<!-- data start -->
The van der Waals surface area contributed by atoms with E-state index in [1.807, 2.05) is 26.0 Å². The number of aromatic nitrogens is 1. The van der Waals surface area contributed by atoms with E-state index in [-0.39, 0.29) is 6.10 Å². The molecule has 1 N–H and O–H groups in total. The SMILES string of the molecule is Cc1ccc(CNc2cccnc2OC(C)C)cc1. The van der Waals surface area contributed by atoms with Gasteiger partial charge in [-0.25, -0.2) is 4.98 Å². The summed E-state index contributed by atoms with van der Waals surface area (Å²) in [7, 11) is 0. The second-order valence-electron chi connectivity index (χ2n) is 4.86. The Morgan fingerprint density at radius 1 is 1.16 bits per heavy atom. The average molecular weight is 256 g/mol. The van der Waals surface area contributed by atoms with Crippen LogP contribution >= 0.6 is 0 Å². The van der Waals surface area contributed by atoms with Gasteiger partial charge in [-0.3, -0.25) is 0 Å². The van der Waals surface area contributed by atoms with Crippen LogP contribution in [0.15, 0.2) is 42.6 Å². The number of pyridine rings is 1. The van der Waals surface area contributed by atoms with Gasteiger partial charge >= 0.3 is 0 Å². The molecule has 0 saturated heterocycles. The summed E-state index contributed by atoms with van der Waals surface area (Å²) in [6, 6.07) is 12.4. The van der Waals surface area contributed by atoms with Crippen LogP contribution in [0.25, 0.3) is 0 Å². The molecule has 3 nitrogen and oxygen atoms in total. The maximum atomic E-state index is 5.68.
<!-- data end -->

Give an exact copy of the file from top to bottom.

The van der Waals surface area contributed by atoms with E-state index in [1.807, 2.05) is 26.0 Å². The number of aromatic nitrogens is 1. The van der Waals surface area contributed by atoms with E-state index in [-0.39, 0.29) is 6.10 Å². The molecule has 1 N–H and O–H groups in total. The SMILES string of the molecule is Cc1ccc(CNc2cccnc2OC(C)C)cc1. The van der Waals surface area contributed by atoms with Gasteiger partial charge in [-0.25, -0.2) is 4.98 Å². The summed E-state index contributed by atoms with van der Waals surface area (Å²) in [7, 11) is 0. The second-order valence-electron chi connectivity index (χ2n) is 4.86. The Morgan fingerprint density at radius 1 is 1.16 bits per heavy atom. The average molecular weight is 256 g/mol. The van der Waals surface area contributed by atoms with Crippen LogP contribution >= 0.6 is 0 Å². The van der Waals surface area contributed by atoms with Gasteiger partial charge in [-0.3, -0.25) is 0 Å². The van der Waals surface area contributed by atoms with Crippen LogP contribution in [0.15, 0.2) is 42.6 Å². The number of pyridine rings is 1. The van der Waals surface area contributed by atoms with Gasteiger partial charge >= 0.3 is 0 Å². The molecule has 0 saturated heterocycles. The summed E-state index contributed by atoms with van der Waals surface area (Å²) in [6, 6.07) is 12.4. The van der Waals surface area contributed by atoms with Crippen LogP contribution in [0.25, 0.3) is 0 Å². The molecule has 3 nitrogen and oxygen atoms in total. The maximum atomic E-state index is 5.68.